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KENYA WILDLIFE SERVICE. Conservation of Eastern Bongo: Kenya’s Experience Dr. Charles Musyoki, PhD, OGW Senior Scientist Department of Species Conservation.

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Presentation on theme: "KENYA WILDLIFE SERVICE. Conservation of Eastern Bongo: Kenya’s Experience Dr. Charles Musyoki, PhD, OGW Senior Scientist Department of Species Conservation."— Presentation transcript:

1 KENYA WILDLIFE SERVICE

2 Conservation of Eastern Bongo: Kenya’s Experience Dr. Charles Musyoki, PhD, OGW Senior Scientist Department of Species Conservation Programs

3 The broader context of mountain bongo conservation  Endemic to Kenya’s endangered highland forest  Especially susceptible to human encroachment  Symbolic of health of endangered forest ecosystem  Forest ecosystem is a vital water tower, crucial to wellbeing of Kenyan people  Possibly sub-Saharan Africa’s most endangered large mammal  Healthy populations exist in Europe and North America totaling in excess of 500 animals

4 Bongo conservation history  Aberdare National Park established in 1950  Bongo exported to Europe & North America in the 70’s & 80’s where captive populations flourished  Wild populations crashed in latter part of 20 th century  In early part of 21st century, bongo considered effectively extinct in wild  In 2004,18 bongo repatriated to captive Kenyan herd  Four isolated populations since rediscovered totaling ~100 animals  2008 classified as critically endangered ● ● ● ● ● ● ● ● ● ● ● ●● ● ● ●● ● ● ● ● ● ● ● ● ●●

5 Trends in numbers and Distribution (Bongo) AberdareMount KenyaEburruMauLondianiCherangani WildCaptive Locally Extinct

6 Current bongo range in Kenya

7 Fragmentation of bongo populations  Each area of bongo habitat is effectively an island  60% of mammalian extinctions have occurred in island populations  Isolation & small population size increases extinction risk  Loss of GD  Reduced fitness, survivorship etc  Susceptibility to catastrophes  Demographic stochasticity  Chance fluctuations in births, deaths, sex ratios

8 Captive bongo in Kenya  The Mount Kenya Game Ranch Ltd. was established in 1967  The purpose of the Game Ranch was to create a sanctuary for rare and endangered species and educate the public about conservation  The rare Mountain Bongo was chosen as its logo and work towards its protection and insurance of survival of the species was amongst others commenced immediately.  In 2004, the Mount Kenya Wildlife Conservancy was founded to assist with the wildlife Programs of the Mount Kenya Game Ranch.  Over 300,000 Kenyan students have attended wildlife education programs of the Conservancy and the Foundation free of charge.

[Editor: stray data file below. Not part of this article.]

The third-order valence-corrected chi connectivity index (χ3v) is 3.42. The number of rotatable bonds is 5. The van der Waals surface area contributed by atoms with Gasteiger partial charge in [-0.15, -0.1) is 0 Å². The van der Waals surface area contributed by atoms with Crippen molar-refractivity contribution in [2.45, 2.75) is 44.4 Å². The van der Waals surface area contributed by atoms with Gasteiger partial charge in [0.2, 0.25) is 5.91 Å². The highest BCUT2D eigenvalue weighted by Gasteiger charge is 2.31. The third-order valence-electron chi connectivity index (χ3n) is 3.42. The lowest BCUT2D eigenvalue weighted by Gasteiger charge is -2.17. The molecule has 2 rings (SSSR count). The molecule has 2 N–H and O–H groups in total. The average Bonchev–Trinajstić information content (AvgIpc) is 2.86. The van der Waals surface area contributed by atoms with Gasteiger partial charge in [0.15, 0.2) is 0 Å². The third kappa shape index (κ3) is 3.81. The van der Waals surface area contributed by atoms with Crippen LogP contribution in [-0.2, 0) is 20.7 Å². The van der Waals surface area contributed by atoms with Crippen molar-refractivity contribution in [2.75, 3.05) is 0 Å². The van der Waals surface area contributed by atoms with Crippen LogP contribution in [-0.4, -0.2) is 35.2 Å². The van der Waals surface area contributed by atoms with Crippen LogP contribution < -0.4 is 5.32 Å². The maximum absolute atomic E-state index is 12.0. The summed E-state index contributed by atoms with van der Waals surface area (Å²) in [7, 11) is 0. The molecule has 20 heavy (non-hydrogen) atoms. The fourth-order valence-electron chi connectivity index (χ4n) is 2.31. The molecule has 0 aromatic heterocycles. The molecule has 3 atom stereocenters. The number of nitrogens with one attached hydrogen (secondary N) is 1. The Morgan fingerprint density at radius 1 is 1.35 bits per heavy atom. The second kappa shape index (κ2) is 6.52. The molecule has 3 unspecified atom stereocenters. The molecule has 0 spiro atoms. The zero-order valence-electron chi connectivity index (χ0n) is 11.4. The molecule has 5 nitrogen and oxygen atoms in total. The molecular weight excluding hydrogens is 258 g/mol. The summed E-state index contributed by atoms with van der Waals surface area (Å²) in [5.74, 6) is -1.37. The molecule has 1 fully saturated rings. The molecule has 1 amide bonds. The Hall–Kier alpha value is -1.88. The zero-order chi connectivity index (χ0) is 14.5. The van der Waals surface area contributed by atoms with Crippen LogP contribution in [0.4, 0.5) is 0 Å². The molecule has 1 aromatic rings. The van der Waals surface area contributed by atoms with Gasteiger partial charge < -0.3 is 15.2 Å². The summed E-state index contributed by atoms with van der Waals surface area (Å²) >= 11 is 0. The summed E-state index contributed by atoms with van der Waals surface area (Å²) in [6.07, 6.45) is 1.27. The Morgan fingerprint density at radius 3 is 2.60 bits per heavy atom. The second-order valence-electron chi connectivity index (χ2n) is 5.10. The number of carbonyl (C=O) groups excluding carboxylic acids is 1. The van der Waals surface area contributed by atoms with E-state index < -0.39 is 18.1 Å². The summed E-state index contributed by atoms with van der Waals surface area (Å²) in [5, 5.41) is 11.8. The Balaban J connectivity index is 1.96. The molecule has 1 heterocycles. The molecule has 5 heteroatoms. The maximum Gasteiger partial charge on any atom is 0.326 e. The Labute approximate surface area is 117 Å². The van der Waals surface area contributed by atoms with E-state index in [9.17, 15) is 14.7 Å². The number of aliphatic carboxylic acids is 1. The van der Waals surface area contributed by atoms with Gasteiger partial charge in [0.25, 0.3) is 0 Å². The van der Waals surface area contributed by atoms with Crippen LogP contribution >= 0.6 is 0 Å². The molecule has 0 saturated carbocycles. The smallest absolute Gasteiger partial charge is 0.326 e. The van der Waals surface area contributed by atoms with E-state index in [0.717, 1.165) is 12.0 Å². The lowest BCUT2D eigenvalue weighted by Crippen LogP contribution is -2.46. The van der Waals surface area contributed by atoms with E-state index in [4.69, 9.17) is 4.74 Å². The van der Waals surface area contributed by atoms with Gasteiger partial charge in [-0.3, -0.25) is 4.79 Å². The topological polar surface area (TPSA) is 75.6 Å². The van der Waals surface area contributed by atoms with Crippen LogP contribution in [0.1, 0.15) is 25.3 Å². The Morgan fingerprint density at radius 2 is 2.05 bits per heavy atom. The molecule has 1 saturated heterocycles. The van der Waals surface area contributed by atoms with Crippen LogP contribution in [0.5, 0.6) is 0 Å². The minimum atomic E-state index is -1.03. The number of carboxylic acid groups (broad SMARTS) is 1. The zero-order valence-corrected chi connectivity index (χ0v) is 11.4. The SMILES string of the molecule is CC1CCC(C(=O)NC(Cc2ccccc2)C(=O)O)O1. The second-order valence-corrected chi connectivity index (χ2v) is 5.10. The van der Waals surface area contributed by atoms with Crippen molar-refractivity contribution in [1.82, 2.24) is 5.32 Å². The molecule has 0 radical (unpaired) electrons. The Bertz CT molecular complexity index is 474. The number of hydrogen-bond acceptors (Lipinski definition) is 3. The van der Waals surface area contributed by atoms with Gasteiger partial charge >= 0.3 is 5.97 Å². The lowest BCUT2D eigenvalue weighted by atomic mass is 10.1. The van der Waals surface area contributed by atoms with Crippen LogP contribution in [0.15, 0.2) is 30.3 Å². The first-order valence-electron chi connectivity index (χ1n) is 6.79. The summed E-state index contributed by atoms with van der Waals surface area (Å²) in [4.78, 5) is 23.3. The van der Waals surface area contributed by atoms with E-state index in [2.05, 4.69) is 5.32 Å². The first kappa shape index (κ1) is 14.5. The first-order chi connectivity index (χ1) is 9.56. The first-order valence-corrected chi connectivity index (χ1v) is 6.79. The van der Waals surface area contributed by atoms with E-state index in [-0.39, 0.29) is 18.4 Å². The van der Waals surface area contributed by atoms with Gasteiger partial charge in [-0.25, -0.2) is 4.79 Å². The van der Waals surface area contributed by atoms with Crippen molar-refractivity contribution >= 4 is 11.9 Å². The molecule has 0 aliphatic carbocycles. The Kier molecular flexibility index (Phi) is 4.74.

9 Bongo breeding  Captive breeding of bongo at the MKWC/MKGR dates back 40yrs.  The founder herd was 10 individuals (4:6), 5 (2:3) bred successfully as captured in the international studbook.  In January 2004, 13 American institutions donated 18 (4:14) bongos “US bongo” (17 adults and 1 sub adult female.) to supplement a resident herd of 18 (8:10) (adults 12, sub adults 2 and young 4) totalling 36 (12:24). (Adults are 2yrs and above, sub adults 1 to 2 yrs, young are below one year).  A total of 10 from the original US herd managed to breed.  First calving comes at averagely 3yrs which means the start breeding at about 2yrs. They calve after about 9 months.  Presently, there are a total of 68 (31:37) bongos in the facility. Adults 49(20:29) sub adults 8 (4:4) and 11 (7:4) young.  Of these, a total of 24 have US herd lineage.

10 Population growth

11 POPULATION GROWTH FROM 2004 YEARMALESFEMALESTOTAL

12 THE US HERD ADAPTATION  On arrival, the US herd was quarantined for about one year with females sorted into two herds each with one male with breeding recommendation from the PM2000 program.  The first two weeks, 4 bongos were lost to what was later discovered to have been a strain of Theileria called Taurotrogi. Several animals followed in the subsequent weeks. Up to eight animals may have succumbed to the theileria. A total of 13 have since died. Some due to intra-specific aggression/accidents, Euthanasia following reproductive system relapse and some due to e-coli.  Suppressed immune systems due the lengthy duration of non exposure to tick borne diseases  The surviving five animals and the offspring are believed to have developed resistance today.

13 CONDITIONING FOR RELEASE PROTOCOL  After weaning, animals are moved out to a 100 acre piece of wilderness area an extension of the mountain forest along Nanyuki River a typical bongo habitat within the breeding facility.  While in there,  Human contact is kept at minimum and an encounter is made unpleasant.  Commercial feed supplements are gradually withdrawn to encourage dependence on natural browse.  Due to the limited range in the facility, natural browse is foraged from the nearby mount Kenya forest to supplement  We however still supplement their food and mineral requirements depending on availability of natural supply.

14 Conservation planning for bongo  National bongo conservation task force  National stakeholders workshop  Vision  Goal  Strategic objectives  Activities

15 THANK YOU


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